Relinquishing Control: Alternatives to Livestreamed Worship During a Pandemic

For those of us used to observing trends and practices of the church,  the past few days have been a spectacle of church adaptation and willingness to accept change.  The ways churches have turned seemingly on a dime to utilize technology and engage the worshipping community has been miraculous and inspiring to behold. From creative expressions of worship optimized for live-streaming, to unique ways to be in ministry with children, to new means in which to gather together using video conferencing—churches have been forcefully shoved, willingly or not, into the twenty-first century. I am a United Methodist Deacon who is currently serving as a Lead Pastor of a church in Colorado with a degree in Sacred Music. I think a LOT about worship, especially the music and singing within it. And that thinking and training is what led me to make the decision not to livestream a simulation of our worship service onto Facebook Live or Youtube.  I am going to confess a bias of mine— I don’t

A Christmas Sermon: Being Egypt

This Sermon was preached on the twelfth and last day of Christmas. Christmas is incomplete for me unless I have an opportunity to reflect upon the story of the Christ child as a refugee. It has been a very long time since I have updated my blog, but below is a sermon I preached on Matthew chapter 2 where Jesus' family fled from Herod's violence. It acknowledges the "church refugee" crisis my United Methodist Church has also created in its decades long failure to see the LGBTQ community as fully human. My wife will be the first to tell you how hard it is to get any semblance of Christmas spirit out of me. I generally don’t enjoy most Christmas music heard on the radio, I am not really eager about Christmas decorations or the Christmas spirit. I feel a pressure during Christmas time to have certain feelings that are just not within me. Now to be honest, I now feel as if year after year I soften a little bit more. That’s probably Becky and her infectious C

Good Friday Affirmation of Faith

It's been a while, folks. But there are times where the liturgical season intersects with my interior life and I need to let something out. I find that rewriting an affirmation of faith helps me find the unspoken words I have within myself to speak into creation my identity as a christian, especially when it is hard or scary. So on this good friday, an affirmation. I believe in God; sometimes through sheer force of will only. I do not see God but I perceive God’s creation all around me—I see God in the wilderness, in the vastness and intricacy of nature, in community, and in you. I believe in God who is parent of us all, no matter what experience of “parent" we have encountered in our life—God’s parenthood fills those gaps. I believe in God’s infinite creativity. I believe in Jesus; God’s Son and God enfleshed; homeless and vagabond Lord of humanity. I believe in Jesus’ impatience with injustice who still loved the oppressed AND oppressor and desired for the liberati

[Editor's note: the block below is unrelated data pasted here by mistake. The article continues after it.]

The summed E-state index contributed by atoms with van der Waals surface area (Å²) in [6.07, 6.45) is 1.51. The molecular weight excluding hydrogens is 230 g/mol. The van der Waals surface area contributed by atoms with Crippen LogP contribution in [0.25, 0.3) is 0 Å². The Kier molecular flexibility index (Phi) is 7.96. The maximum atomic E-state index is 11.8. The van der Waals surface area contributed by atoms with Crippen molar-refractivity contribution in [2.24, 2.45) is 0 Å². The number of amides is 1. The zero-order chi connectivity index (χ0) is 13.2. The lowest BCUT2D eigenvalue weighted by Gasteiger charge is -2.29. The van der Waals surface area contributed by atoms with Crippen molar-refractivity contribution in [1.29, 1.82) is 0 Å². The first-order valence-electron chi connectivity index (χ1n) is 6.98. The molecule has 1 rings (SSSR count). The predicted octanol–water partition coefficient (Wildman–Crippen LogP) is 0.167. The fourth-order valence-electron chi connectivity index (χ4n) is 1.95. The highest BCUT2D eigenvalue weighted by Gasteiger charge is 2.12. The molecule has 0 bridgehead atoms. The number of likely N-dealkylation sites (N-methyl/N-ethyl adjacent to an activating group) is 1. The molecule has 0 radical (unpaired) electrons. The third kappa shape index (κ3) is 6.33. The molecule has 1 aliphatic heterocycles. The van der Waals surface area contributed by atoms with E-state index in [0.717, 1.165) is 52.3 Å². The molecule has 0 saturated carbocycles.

Call to Worship: Fall On Us (Acts 10:44-48)

Holy Spirit, fall on us. Fill our emptiness to overflowing. Holy Spirit, fall on us. Replace our fear with courage. Holy Spirit, fall on us. Open our hearts to see your spark in those we meet. Holy spirit, fall on us. Holy spirit, fall on us. Muir Beach Overlook, 2017. Photo credit: Ben A. David Hensley

Call to Worship: "Reveal the Path"

God of Life, we are searching for the way. Reveal the path. We work hard to be good people, yet still feel like something is missing. Reveal the path. We know the difference between good and bad, yet find those categories incomplete.  Reveal the path. We want to love God but find it difficult to love our neighbor. Reveal the path. We get along with everyone but have a hard time finding God. Reveal the path.

Making Sacred Spaces More Sacred

It’s 4:19AM, and I am writing this from the reception desk of my church which has become a temporary pop-up homeless shelter. I am sleep deprived, full of coffee, and awestruck by how my last week has been. This blog mostly centers around my writing for worship, so I want to spend some time talking about the architecture of our sacred spaces. This paragraph might not seem cohesive or coherent yet, but it will. Let me refill my coffee.  Okay. While it is true that we can worship fully regardless of the space we are in, another argument can be for the impact our worship’s architecture has on our sense of reverence, awe, and our sense of the sacred in the midst of our worship. I have seen some incredible worship spaces, from the centuries old Abbey on the Island of Iona in Scotland, to the historic, 102 year old sanctuary of my own church, to a worship space that also serves as a coffee shop.  Main Sanctuary of the Abbey on the Island of Iona Two qualities serve as the ma

Call to Worship: Feed us Justice (Ezekiel 34:11-24)

Great Shepherd, feed us. Feed us joy when we despair. Great Shepherd, feed us. Feed us humility when we lose ourselves in pride. Great Shepherd, feed us. Feed us peace when we are overwhelmed with chaos. Great Shepherd, feed us. Feed us hope when we are lost. Great Shepherd, feed us. Feed us justice when we stray. Nourish us, O God, so that we may be nourishment for the  world. Feed us, O Shepherd, so that we may gain strength  to resist the powers and principalities of oppression. Guide  us, O Great Jehovah, so that we may be reflections of your  light in a world obscured by division, hatred, and fear.